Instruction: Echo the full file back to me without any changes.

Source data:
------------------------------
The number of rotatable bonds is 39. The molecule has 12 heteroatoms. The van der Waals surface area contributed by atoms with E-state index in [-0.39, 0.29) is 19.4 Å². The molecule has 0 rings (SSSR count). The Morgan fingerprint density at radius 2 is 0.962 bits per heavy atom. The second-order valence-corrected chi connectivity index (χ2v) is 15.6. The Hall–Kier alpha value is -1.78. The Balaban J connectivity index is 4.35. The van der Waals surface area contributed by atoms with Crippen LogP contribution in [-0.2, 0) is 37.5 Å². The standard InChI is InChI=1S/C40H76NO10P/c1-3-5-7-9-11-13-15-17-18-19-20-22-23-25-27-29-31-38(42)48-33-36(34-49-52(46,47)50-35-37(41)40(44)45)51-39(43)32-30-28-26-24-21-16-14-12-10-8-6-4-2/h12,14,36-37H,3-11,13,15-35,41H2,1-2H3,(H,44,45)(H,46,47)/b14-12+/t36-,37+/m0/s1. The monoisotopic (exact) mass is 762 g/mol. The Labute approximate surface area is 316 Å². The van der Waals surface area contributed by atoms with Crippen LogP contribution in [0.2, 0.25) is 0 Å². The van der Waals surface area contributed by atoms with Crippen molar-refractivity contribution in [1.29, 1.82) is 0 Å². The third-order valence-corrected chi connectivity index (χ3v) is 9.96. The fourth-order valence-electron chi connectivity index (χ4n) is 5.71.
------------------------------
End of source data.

The number of rotatable bonds is 39. The molecule has 12 heteroatoms. The van der Waals surface area contributed by atoms with E-state index in [-0.39, 0.29) is 19.4 Å². The molecule has 0 rings (SSSR count). The Morgan fingerprint density at radius 2 is 0.962 bits per heavy atom. The second-order valence-corrected chi connectivity index (χ2v) is 15.6. The Hall–Kier alpha value is -1.78. The Balaban J connectivity index is 4.35. The van der Waals surface area contributed by atoms with Crippen LogP contribution in [-0.2, 0) is 37.5 Å². The standard InChI is InChI=1S/C40H76NO10P/c1-3-5-7-9-11-13-15-17-18-19-20-22-23-25-27-29-31-38(42)48-33-36(34-49-52(46,47)50-35-37(41)40(44)45)51-39(43)32-30-28-26-24-21-16-14-12-10-8-6-4-2/h12,14,36-37H,3-11,13,15-35,41H2,1-2H3,(H,44,45)(H,46,47)/b14-12+/t36-,37+/m0/s1. The monoisotopic (exact) mass is 762 g/mol. The Labute approximate surface area is 316 Å². The van der Waals surface area contributed by atoms with Crippen LogP contribution in [0.2, 0.25) is 0 Å². The van der Waals surface area contributed by atoms with Crippen molar-refractivity contribution in [1.29, 1.82) is 0 Å². The third-order valence-corrected chi connectivity index (χ3v) is 9.96. The fourth-order valence-electron chi connectivity index (χ4n) is 5.71.